MINNEAPOLIS (1010 WINS) – A CNN crew was arrested live on air as they covered the unrest in Minneapolis on Friday morning.
Correspondent Omar Jimenez was among those arrested by Minnesota State Patrol shortly after 5 a.m. local time (6 a.m. ET).
Jimenez was giving a report on CNN’s “New Day” when he was handcuffed and led away by police, along with a producer and photojournalist.
According to CNN, police told the crew they were being detained because “they were told to move and didn’t.”
"Why am I under arrest, sir?" Jimenez says on air as a line of police stand behind him next to a destroyed building.
"You are arresting him live on CNN. We told you before that we are with CNN," a man can be heard saying off camera as Jimenez is placed in handcuffs.
"That is an American television reporter, Omar Jimenez, being led away by police officers," an anchor says as Jimenez is led away.
CNN released a statement about the arrests: “A CNN reporter and his production team were arrested this morning in Minneapolis for doing their jobs, despite identifying themselves -- a clear violation of their First Amendment rights. The authorities in Minnesota, including the Governor, must release the three CNN employees immediately.”
CNN's Josh Campell, who is white, said he was also at the scene but was treated “much differently” than Jimenez was.
“I identified myself ... they said, 'OK, you're permitted to be in the area,'” Campell said.
Jimenez talked about his arrest after the crew was released.
"Everyone to their credit was pretty cordial after that happened,” Jimenez said. “I was actually talking to the officer that was leading me away. I was like, ‘Hey man, we're going to be out here for the next few days, what is the guidance for where should we be?’”
"He said, ‘Look I don’t know man, I’m just following orders,’" Jimenez said.
He said he and the officer talked about "just how crazy this week has been for every part of the city."
The arrests came amid growing unrest in Minneapolis this week.
Cheering protesters torched a city police station that the department abandoned as three days of violent protests spread to nearby St. Paul and angry demonstrations flared across the U.S over the death of George Floyd, a handcuffed black man who pleaded for air as a white police officer kneeled on his neck.
A police spokesman confirmed late Thursday that staff had evacuated the 3rd Precinct station, the focus of many of the protests, “in the interest of the safety of our personnel" shortly after 10 p.m. Livestream video showed the protesters entering the building, where fire alarms blared and sprinklers ran as blazes were set.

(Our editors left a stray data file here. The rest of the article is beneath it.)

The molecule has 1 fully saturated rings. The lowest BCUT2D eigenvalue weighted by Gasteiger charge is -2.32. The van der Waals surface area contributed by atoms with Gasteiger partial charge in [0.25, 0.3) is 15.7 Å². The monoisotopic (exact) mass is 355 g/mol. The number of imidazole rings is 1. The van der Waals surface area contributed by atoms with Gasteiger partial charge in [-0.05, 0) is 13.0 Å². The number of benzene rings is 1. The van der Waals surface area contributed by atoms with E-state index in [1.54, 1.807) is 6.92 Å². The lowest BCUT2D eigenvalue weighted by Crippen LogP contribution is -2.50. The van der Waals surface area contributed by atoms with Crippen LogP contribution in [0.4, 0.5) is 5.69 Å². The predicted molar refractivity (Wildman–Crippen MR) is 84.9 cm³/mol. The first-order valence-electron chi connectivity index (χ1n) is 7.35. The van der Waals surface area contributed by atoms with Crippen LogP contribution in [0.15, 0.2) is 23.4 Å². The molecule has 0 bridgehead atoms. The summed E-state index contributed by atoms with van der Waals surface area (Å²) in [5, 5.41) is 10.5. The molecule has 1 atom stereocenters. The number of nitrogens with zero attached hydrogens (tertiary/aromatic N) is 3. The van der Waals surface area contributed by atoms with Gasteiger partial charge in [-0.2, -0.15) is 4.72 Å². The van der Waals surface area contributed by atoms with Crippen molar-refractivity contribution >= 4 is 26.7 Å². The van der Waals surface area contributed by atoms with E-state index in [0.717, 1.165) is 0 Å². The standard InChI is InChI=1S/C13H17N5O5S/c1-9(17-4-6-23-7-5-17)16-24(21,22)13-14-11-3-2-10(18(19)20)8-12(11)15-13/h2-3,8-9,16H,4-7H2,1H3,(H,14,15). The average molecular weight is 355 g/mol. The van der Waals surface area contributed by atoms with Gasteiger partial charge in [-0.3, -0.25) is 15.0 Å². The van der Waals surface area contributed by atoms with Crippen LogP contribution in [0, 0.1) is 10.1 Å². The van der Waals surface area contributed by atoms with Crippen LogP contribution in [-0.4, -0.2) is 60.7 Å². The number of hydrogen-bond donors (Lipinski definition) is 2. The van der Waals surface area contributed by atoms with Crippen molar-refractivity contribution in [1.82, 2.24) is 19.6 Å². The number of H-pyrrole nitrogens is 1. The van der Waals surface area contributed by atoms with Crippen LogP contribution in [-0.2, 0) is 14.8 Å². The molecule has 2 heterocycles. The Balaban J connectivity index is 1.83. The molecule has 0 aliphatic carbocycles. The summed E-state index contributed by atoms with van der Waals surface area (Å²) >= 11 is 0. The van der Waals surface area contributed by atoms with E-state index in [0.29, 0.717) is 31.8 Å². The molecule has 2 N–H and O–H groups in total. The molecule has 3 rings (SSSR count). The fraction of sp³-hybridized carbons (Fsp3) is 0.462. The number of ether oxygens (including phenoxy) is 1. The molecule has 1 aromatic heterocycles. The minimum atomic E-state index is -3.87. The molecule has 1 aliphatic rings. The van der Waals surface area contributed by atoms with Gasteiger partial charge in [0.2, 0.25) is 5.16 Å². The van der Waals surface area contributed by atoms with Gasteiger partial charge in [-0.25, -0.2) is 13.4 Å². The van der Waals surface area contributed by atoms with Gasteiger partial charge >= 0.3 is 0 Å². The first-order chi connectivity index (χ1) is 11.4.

Protesters could be seen setting fire to a Minneapolis Police Department jacket.
Late Thursday, President Donald Trump blasted the “total lack of leadership” in Minneapolis. “Just spoke to Governor Tim Walz and told him that the Military is with him all the way. Any difficulty and we will assume control but, when the looting starts, the shooting starts,” he said on Twitter. Trump, who called protesters in Minneapolis “thugs,” drew another warning from Twitter for his rhetoric, saying it violated the platform’s rules about “glorifying violence.”
A visibly tired and frustrated Minneapolis Mayor Jacob Frey made his first public appearance of the night at City Hall near 2 a.m. Friday and took responsibility for evacuating the precinct, saying it had become too dangerous for officers there. As Frey continued, a reporter cut across loudly with a question: “What's the plan here?”
“With regard to?” Frey responded. Then he added: “There is a lot of pain and anger right now in our city. I understand that ... What we have seen over the past several hours and past couple of nights here in terms of looting is unacceptable.”
He defended the city's lack of engagement with looters — only a handful of arrests across the first two nights of violence — and said, “We are doing absolutely everything that we can to keep the peace.” He said National Guard members were being stationed in locations to help stem looting, including banks, grocery stores and pharmacies.
Protests first erupted Tuesday, a day after Floyd's death in a confrontation with police captured on widely seen citizen video. On the video, Floyd can be seen pleading as Officer Derek Chauvin presses his knee against him. As minutes pass, Floyd slowly stops talking and moving. The 3rd Precinct covers the portion of south Minneapolis where Floyd was arrested.
Walz earlier Thursday activated the National Guard at the Minneapolis mayor’s request. The Guard tweeted minutes after the precinct burned that it had activated more than 500 soldiers across the metro area. A couple dozen Guard members, armed with assault-style rifles, blocked a street Friday morning near a Target store that has sustained heavy damage by looters.
The Guard said a “key objective” was to make sure fire departments could respond to calls, and said in a follow-up tweet it was “here with the Minneapolis Fire Department” to assist. But no move was made to put out the 3rd Precinct fire. Assistant Fire Chief Bryan Tyner said fire crews could not safely respond to fires at the precinct station and some surrounding buildings.
Earlier Thursday, dozens of businesses across the Twin Cities boarded up their windows and doors in an effort to prevent looting, with Minneapolis-based Target announcing it was temporarily closing two dozen area stores. Minneapolis shut down nearly its entire light-rail system and all bus service through Sunday out of safety concerns.
In St. Paul, clouds of smoke hung in the air as police armed with batons and wearing gas masks and body armor kept a watchful eye on protesters along one of the city’s main commercial corridors, where firefighters also sprayed water onto a series of small fires. At one point, officers stood in line in front of a Target, trying to keep out looters, who were also smashing windows of other businesses.